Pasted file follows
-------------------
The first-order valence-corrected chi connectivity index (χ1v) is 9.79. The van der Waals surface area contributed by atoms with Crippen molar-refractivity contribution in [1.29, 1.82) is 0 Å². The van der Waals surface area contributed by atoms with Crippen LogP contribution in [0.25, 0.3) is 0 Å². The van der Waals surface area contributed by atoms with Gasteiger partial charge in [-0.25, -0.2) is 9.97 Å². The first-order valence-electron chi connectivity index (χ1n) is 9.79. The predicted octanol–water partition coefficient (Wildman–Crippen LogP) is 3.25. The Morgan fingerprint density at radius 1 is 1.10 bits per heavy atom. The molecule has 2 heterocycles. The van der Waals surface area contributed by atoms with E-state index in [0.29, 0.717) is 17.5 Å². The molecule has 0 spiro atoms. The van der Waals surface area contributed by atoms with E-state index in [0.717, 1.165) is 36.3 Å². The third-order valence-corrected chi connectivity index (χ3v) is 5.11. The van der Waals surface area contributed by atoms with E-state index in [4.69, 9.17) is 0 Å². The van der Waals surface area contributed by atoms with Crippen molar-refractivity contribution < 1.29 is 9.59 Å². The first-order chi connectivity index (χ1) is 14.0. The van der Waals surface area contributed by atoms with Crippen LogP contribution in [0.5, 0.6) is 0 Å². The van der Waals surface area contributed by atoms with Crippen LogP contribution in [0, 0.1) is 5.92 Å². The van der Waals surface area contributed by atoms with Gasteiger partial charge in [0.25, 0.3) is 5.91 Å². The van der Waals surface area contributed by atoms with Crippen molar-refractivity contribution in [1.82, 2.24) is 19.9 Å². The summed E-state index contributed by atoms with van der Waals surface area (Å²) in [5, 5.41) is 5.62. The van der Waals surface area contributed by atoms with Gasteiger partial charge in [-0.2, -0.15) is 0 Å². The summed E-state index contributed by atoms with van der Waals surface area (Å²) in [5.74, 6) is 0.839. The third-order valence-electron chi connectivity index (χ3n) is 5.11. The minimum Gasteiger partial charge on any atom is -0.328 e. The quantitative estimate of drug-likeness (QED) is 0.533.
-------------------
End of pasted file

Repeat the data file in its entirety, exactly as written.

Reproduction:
The first-order valence-corrected chi connectivity index (χ1v) is 9.79. The van der Waals surface area contributed by atoms with Crippen molar-refractivity contribution in [1.29, 1.82) is 0 Å². The van der Waals surface area contributed by atoms with Crippen LogP contribution in [0.25, 0.3) is 0 Å². The van der Waals surface area contributed by atoms with Gasteiger partial charge in [-0.25, -0.2) is 9.97 Å². The first-order valence-electron chi connectivity index (χ1n) is 9.79. The predicted octanol–water partition coefficient (Wildman–Crippen LogP) is 3.25. The Morgan fingerprint density at radius 1 is 1.10 bits per heavy atom. The molecule has 2 heterocycles. The van der Waals surface area contributed by atoms with E-state index in [0.29, 0.717) is 17.5 Å². The molecule has 0 spiro atoms. The van der Waals surface area contributed by atoms with E-state index in [0.717, 1.165) is 36.3 Å². The third-order valence-corrected chi connectivity index (χ3v) is 5.11. The van der Waals surface area contributed by atoms with E-state index in [4.69, 9.17) is 0 Å². The van der Waals surface area contributed by atoms with Crippen molar-refractivity contribution < 1.29 is 9.59 Å². The first-order chi connectivity index (χ1) is 14.0. The van der Waals surface area contributed by atoms with Crippen LogP contribution in [0.5, 0.6) is 0 Å². The van der Waals surface area contributed by atoms with Crippen LogP contribution in [0, 0.1) is 5.92 Å². The van der Waals surface area contributed by atoms with Gasteiger partial charge in [0.25, 0.3) is 5.91 Å². The van der Waals surface area contributed by atoms with Crippen molar-refractivity contribution in [1.82, 2.24) is 19.9 Å². The summed E-state index contributed by atoms with van der Waals surface area (Å²) in [5, 5.41) is 5.62. The van der Waals surface area contributed by atoms with Gasteiger partial charge in [-0.2, -0.15) is 0 Å². The summed E-state index contributed by atoms with van der Waals surface area (Å²) in [5.74, 6) is 0.839. The third-order valence-electron chi connectivity index (χ3n) is 5.11. The minimum Gasteiger partial charge on any atom is -0.328 e. The quantitative estimate of drug-likeness (QED) is 0.533.